The Russian Army's Secret Weapon: Enter the Armata Program

November 21, 2014 Topic: State of the MilitaryDefense Region: Russia

The Russian Army's Secret Weapon: Enter the Armata Program

With America's own tanks becoming quite dated and running out of upgrade options, Russia's latest efforts to modernize its armored fighting vehicles should be cause for concern. 


The Russian Army will induct a new family of armored combat vehicles collectively called the Armata next year to replace its existing armored war machines, according to Russian state media. Production of the new armored vehicles is expected to start at the beginning of 2015 in January and two dozen of the new machines are expected to participate in the Victory Day parade in Moscow next year—as America struggles with the future of its own armored combat vehicles.

“The first batch will be available next year. You will see them in Red Square on May 9,” Oleg Bochkaryov, deputy chairman of Russia’s military-industrial commission, told the state-run ITAR-TASS news agency on November 18.


Developed by the Uralvagonzavod (UVZ) Corporation in the remote city of Nizhny Tagil in the Ural Mountains, the Armata is being developed in multiple variants, including a main battle tank, infantry fighting vehicle, a heavy-armored personnel carrier, self-propelled artillery and two support vehicle variants. The Russian ground forces are expected show off two-dozen machines during the parade—half will be the main battle-tank variant, while the remainder will be the armored personnel-carrier variant.

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The Armata will ultimately replace the Cold War–era T-64, T-72, T-80 and comparatively newer T-90 tanks by the 2030s—assuming the Russian government can pay for it. The Armata series will also replace the BMP-series infantry fighting vehicles and a host of other vehicles; production could go into the tens of thousands if Russia were able to replace its existing vehicles on a one-for-one basis.

According to ITAR-TASS, the main battle-tank variant will be armed with a 125-mm cannon—which has been the standard on Soviet-built hardware in the 1960s—but the weapon will be mounted on an unmanned turret. The crew will be housed in a separate armored compartment—which is a unique configuration for any modern main battle tank.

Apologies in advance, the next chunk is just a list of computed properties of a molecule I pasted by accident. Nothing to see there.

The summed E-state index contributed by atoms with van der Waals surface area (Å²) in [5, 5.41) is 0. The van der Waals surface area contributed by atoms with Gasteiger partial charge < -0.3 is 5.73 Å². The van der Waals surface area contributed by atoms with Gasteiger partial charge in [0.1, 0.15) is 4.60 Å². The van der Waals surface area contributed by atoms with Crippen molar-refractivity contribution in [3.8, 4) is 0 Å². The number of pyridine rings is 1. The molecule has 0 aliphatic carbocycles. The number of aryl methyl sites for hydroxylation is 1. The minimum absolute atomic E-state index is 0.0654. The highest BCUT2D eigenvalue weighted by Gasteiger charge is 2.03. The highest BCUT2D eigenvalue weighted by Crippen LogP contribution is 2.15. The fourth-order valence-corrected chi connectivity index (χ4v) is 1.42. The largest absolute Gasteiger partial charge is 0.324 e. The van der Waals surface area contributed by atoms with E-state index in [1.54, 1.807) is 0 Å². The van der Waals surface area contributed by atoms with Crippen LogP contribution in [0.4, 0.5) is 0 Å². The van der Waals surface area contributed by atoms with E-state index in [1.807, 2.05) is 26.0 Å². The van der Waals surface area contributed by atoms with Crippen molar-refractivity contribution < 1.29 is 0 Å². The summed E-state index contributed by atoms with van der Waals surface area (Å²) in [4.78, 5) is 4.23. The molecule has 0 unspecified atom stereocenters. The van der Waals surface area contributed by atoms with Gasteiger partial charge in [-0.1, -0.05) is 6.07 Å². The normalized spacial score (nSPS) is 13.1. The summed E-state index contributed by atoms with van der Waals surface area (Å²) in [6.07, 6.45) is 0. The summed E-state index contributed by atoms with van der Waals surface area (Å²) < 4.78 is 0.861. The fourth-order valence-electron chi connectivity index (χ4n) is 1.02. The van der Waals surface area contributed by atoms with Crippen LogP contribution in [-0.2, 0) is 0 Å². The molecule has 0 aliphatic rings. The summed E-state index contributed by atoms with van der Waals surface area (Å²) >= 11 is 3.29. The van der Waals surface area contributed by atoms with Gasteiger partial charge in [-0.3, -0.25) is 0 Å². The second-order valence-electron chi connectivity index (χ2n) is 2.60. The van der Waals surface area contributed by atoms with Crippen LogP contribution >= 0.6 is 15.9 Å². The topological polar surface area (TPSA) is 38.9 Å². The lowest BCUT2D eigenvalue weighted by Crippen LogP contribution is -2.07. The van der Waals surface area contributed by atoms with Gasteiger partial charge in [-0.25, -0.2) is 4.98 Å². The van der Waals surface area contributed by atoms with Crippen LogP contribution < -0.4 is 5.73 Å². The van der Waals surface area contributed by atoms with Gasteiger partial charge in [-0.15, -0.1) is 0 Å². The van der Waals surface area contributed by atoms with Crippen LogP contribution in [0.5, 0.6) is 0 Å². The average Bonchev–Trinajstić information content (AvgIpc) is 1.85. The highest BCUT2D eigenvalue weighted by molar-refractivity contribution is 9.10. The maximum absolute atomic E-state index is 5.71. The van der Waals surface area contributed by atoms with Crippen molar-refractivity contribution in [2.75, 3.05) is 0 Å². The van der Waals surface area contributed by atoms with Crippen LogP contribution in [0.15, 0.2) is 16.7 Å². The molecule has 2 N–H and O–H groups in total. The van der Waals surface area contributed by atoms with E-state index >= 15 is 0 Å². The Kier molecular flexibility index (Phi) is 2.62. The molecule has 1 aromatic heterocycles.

Some Russian media reports have suggested that the Armata’s armor is specifically being tailored to operate well in the Arctic Circle, an area of the world that is becoming increasingly important for that country’s embattled economy.

Further, in a marked departure from the usual Soviet practice, the Armata program appears to place a far higher priority on crew survivability than any previous Soviet or Russian tank. That could be because Russia is trying to transition from a Soviet-era, conscription-based force to a professional army where individual soldiers are not considered expendable.

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As such, the Armata-series vehicles are being designed with a completely new armor layout and will have all-aspect protection, Vyacheslav Khalitov, Uralvagonzavod deputy general director, told the Russian News Service radio station. The crew will be separated from the vehicle’s fuel and ammunition stocks, Khalitov said. As such, it’s possible the internal configuration of the new vehicles bears more resemblance to Western machines such as the M1A2 Abrams or German Leopard 2A7+ than to older Soviet tanks.